The company’s philosophy is to work with nature’s rhythms and powers. That’s just like its namesake, “a woman with enough life force and common sense to set this whole world straight,” according to the company.

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Puracy Professional Carpet Cleaner Machine Detergent 4x Concentrated Upholstery Cleaner
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Puracy Natural Carpet and Upholstery Shampoo

For carpets, Puracy carpet and upholstery shampoo is a winner for safely getting rid of dirt, odors and other furry funk. Use it on carpets, rugs, upholstery and any other washable fabric.

Its plant-based enzymes are low-foaming and, it can be used with a carpet-cleaning machine or by hand. It features clinical-grade, natural biodegradable ingredients that are hypoallergenic, vegan and certified cruelty free. It comes in 4x concentrate to reduce plastic and shipping waste, and stands up fine to less-healthy petroleum-based chemicals.

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Better Life Naturally Dirt Destroying Floor Cleaner
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Better Life Dirt-Destroying Floor Cleaner

What’s nice about Better Life dirt-destroying floor cleaner? Its value and availability in brick-and-mortar stores, and it works well, too. Use it on hardwood, tile, marble, bamboo, vinyl, laminate and other sealed floors.

The ingredients are plant-based, and the scents come from essential oils and botanical extracts. It’s certified cruelty free, vegan and biodegradable. And, if the brand sounds familiar, that’s because it was made famous on Shark Tank and later bought by Bissell.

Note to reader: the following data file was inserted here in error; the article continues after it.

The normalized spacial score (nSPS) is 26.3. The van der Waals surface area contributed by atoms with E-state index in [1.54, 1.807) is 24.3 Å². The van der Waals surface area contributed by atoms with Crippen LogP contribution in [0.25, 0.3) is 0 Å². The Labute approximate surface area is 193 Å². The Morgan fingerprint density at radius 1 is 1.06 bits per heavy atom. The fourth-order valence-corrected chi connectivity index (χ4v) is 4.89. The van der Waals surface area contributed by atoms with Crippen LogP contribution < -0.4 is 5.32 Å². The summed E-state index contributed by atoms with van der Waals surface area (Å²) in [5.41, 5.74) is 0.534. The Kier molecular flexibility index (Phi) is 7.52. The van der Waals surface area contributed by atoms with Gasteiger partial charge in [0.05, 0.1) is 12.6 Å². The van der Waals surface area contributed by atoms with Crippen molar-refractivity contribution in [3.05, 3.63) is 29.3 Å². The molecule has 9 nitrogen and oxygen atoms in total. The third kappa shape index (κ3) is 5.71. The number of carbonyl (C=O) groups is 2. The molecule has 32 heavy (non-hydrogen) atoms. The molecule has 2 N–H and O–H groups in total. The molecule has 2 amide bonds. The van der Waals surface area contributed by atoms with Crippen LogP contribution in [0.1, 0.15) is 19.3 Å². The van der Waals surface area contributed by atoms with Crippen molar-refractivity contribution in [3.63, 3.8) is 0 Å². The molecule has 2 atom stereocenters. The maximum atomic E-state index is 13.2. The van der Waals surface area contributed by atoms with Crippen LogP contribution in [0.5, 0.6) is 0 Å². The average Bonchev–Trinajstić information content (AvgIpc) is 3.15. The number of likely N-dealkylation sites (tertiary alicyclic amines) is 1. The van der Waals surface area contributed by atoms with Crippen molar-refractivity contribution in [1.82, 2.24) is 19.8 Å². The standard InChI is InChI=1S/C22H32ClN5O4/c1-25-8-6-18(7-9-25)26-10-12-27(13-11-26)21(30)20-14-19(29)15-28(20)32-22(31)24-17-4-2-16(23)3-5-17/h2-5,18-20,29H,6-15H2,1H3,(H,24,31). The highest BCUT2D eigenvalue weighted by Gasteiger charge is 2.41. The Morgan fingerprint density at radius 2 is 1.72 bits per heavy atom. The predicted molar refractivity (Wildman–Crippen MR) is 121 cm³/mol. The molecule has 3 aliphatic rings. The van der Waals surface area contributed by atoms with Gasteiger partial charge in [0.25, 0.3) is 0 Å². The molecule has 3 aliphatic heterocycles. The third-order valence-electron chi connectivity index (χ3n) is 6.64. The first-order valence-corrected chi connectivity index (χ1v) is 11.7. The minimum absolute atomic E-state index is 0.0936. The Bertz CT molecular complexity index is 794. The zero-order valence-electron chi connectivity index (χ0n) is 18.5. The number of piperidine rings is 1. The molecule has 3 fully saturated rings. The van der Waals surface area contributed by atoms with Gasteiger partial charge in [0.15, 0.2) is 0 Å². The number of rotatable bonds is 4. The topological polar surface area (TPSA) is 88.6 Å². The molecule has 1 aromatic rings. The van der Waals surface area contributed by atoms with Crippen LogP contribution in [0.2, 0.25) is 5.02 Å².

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zero waste eco friendly cleaning concept. wooden brushes, lemon, baking soda, vinegar
OlgaMiltsova/Getty Images

Homemade Vinegar Floor Cleaner

First, a quick note about DIY cleaners: While they’re good for many occasions, Greenstein says they may not be robust enough for serious disinfecting tasks.

“Many pet parasites and harmful germs are surprisingly hearty in the environment and may not be destroyed by more gentle formulations,” she says. “If you’re trying to disinfect your home from a particular pet pathogen, talk to your vet about the right product and protocol to make sure you’re keeping everyone safe.”

Now, on to the simplest DIY cleaner:

Mix them in a bucket and make sure the floor is swept before mopping. If you want to get a little fancy, or if the vinegar smell disagrees with you, add a few drops of essential oil. Once the vinegar evaporates, the fresh scent of the oil will remain. For particularly grimy jobs, add a few drops of natural dish soap. Some people also like to add 0.25-cup of baking soda to the mix. If you do that, go over the floor a second time with fresh water for a better shine.

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Eco-friendly natural cleaners on wooden table
Qwart/Getty Images

Homemade Floor Cleaner for Wood Floors

In a bucket, mix:

  • 1 gallon hot water
  • 0.75-cup olive oil
  • 0.5-cup lemon juice

Just mop and let it air dry. The olive oil polishes the wood and the lemon juice cleans the floor.


  • Rebecca Greenstein, a veterinary medical advisor for Rover

Karuna Eberl
A writer and indie film producer, Karuna Eberl covers the outdoors and nature side of DIY for Family Handyman, exploring wildlife, green living, travel and gardening. She also writes FH’s Eleven Percent column, about dynamic women in the construction workforce. Karuna and her husband and frequent collaborator, Steve Alberts, spent years renovating an abandoned house in a near-ghost town in rural Colorado before moving on to their latest project: Customizing kit homes and building a workshop and outbuildings on their mountain town property, all with economical, sustainable and environmentally sound features.
When they’re not writing or building, you can find them hiking and traveling the backroads, camping in their self-converted van, and DIYing house projects for family. Some of her other credits include Readers Digest, National Parks, National Geographic Channel, BBC, and Atlas Obscura. Karuna is a member of the Outdoor Writers Association of America (OWAA), the Florida Outdoor Writers Association (FOWA), and SATW (Society of American Travel Writers).